[Continuing an occasional ‘mind alphabet’ series. I recently came across several things dealing with virtual worlds, not exactly games, but related…]
- Mitch Kapor spoke at Berkeley’s I School about Second Life (podcast). Kapor believes that virtual worlds such as Second Life will become the next big “disruptive innovation” on a par with the personal computer and the Internet (topics of his two earlier talks in the series). Currently virtual worlds are in the early adopter stage, according to Kapor, comparable to the early “DOS era” of PCs.
Virtual worlds have exploded out of online game culture and now capture the attention of millions of ordinary people: husbands, wives, fathers, mothers, workers, retirees. Devoting dozens of hours each week to massively multiplayer virtual reality environments (like World of Warcraft and Second Life), these millions are the start of an exodus into the refuge of fantasy, where they experience life under a new social, political, and economic order built around fun. Given the choice between a fantasy world and the real world, how many of us would choose reality? Exodus to the Virtual World explains the growing migration into virtual reality, and how it will change the way we live–both in fantasy worlds and in the real one.
Some books related to games, further exploring the philosophical, psychological or cultural implications:
Ever get the feeling that life’s a game with changing rules and no clear sides, one you are compelled to play yet cannot win? Welcome to gamespace. Gamespace is where and how we live today. It is everywhere and nowhere: the main chance, the best shot, the big leagues, the only game in town. In a world thus configured, McKenzie Wark contends, digital computer games are the emergent cultural form of the times. Where others argue obsessively over violence in games, Wark approaches them as a utopian version of the world in which we actually live. Playing against the machine on a game console, we enjoy the only truly level playing field–where we get ahead on our strengths or not at all.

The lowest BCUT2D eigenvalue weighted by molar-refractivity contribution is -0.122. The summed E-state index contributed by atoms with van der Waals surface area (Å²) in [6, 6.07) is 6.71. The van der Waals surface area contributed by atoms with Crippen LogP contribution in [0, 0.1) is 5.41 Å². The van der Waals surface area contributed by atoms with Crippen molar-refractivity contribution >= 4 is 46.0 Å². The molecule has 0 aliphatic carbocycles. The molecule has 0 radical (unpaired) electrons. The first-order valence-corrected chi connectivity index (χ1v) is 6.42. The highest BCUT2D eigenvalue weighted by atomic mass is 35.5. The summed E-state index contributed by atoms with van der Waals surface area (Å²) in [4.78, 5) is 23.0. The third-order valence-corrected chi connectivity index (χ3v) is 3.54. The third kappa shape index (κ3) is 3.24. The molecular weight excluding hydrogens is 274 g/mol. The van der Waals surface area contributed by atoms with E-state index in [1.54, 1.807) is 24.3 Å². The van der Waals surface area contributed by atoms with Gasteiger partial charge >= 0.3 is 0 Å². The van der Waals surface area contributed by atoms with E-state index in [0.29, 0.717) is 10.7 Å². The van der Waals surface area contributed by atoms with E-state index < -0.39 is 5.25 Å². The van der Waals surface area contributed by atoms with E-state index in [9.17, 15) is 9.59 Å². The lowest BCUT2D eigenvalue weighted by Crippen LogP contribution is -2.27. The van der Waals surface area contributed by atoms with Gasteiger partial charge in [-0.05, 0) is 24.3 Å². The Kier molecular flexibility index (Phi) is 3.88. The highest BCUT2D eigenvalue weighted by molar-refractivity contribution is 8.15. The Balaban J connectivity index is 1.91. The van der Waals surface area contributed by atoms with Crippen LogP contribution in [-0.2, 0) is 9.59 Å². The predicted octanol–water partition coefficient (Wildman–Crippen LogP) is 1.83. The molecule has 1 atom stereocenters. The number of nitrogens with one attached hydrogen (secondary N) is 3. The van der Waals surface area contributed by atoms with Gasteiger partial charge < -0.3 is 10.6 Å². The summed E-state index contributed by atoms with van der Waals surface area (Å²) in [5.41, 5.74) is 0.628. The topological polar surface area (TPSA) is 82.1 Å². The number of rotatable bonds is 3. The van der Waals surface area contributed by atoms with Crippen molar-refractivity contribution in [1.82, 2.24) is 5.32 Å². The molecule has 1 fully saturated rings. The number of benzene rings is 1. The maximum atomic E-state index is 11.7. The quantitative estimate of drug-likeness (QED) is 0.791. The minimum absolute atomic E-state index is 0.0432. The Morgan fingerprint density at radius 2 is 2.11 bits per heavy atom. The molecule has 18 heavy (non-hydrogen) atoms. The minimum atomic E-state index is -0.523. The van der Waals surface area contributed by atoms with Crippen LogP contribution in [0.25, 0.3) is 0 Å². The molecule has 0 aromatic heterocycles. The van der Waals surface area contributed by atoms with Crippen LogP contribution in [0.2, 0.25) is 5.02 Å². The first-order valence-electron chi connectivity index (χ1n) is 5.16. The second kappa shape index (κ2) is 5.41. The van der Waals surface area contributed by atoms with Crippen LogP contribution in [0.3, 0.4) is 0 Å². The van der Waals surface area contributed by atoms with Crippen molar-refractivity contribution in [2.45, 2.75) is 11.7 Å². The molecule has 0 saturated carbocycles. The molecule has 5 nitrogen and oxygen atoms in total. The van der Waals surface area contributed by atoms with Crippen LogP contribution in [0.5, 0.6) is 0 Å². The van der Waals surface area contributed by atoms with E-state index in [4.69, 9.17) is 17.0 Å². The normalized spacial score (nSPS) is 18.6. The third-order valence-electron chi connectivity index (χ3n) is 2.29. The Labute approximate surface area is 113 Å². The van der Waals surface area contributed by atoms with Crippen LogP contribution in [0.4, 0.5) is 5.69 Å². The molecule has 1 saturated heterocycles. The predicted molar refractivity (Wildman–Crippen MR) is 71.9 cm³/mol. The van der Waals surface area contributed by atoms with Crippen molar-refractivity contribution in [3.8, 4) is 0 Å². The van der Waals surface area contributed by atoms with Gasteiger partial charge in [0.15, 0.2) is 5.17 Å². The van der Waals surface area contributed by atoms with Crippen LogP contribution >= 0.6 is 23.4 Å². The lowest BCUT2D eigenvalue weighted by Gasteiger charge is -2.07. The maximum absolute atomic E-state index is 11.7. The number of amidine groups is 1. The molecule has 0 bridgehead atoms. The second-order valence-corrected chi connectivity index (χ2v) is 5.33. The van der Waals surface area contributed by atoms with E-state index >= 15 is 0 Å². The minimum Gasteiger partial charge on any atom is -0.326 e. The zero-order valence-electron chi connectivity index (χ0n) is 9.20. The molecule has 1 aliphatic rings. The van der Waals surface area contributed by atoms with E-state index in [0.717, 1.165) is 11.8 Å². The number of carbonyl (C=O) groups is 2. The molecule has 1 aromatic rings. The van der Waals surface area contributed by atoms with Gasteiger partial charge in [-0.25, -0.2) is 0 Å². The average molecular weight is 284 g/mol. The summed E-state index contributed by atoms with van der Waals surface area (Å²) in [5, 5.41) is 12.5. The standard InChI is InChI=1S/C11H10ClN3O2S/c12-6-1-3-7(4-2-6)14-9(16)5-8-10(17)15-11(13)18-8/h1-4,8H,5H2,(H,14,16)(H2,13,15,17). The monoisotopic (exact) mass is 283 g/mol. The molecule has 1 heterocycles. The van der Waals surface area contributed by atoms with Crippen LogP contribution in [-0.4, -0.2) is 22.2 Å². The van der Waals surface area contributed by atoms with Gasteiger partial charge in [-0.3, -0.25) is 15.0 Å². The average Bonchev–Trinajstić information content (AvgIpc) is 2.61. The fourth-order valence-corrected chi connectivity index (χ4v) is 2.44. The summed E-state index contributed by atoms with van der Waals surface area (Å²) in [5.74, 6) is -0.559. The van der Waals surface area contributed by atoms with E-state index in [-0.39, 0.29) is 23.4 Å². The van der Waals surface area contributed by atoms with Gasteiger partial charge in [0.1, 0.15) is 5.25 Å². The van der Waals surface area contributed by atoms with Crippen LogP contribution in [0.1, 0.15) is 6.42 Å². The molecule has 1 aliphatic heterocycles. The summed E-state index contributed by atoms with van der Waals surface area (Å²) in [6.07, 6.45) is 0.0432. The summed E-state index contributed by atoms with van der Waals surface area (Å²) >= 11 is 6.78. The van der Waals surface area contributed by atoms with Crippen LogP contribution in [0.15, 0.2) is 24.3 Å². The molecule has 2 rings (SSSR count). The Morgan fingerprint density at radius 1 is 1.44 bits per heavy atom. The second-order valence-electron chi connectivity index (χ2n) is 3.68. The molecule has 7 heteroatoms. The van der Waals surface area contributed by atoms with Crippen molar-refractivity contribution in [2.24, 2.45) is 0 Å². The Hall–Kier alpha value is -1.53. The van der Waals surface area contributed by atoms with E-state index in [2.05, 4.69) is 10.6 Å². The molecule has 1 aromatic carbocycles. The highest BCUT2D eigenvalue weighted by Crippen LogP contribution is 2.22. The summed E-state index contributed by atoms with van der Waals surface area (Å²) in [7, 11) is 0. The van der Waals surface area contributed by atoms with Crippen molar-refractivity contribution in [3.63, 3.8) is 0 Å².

Gamer Theory uncovers the significance of games in the gap between the near-perfection of actual games and the highly imperfect gamespace of everyday life in the rat race of free-market society. The book depicts a world becoming an inescapable series of less and less perfect games. This world gives rise to a new persona. In place of the subject or citizen stands the gamer. As all previous such personae had their breviaries and manuals, Gamer Theory seeks to offer guidance for thinking within this new character. Neither a strategy guide nor a cheat sheet for improving one’s score or skills, the book is instead a primer in thinking about a world made over as a gamespace, recast as an imperfect copy of the game.
- Everything Bad is Good for You by Steven Berlin Johnson: “In this provocative, intelligent, and convincing endorsement of today’s mass entertainment, national bestselling author Steven Johnson argues that the pop culture we soak in every day-from “The Lord of the Rings” to “Grand Theft Auto” to “The Simpsons”-has been growing more and more sophisticated and, far from rotting our brains, is actually posing new cognitive challenges that are making our minds measurably sharper.”
In the mid twentieth century the philosopher Ludwig Wittgenstein famously asserted that games are indefinable; there are no common threads that link them all. “Nonsense,” says the sensible Bernard Suits: “playing a game is a voluntary attempt to overcome unnecessary obstacles.” The short book Suits wrote demonstrating precisely that is as playful as it is insightful, as stimulating as it is delightful. Suits not only argues that games can be meaningfully defined; he also suggests that playing games is a central part of the ideal of human existence, so games belong at the heart of any vision of Utopia.
There are at least two kinds of games. One could be called finite, the other infinite.
A finite game is played for the purpose of winning, an infinite game for the purpose of continuing the play.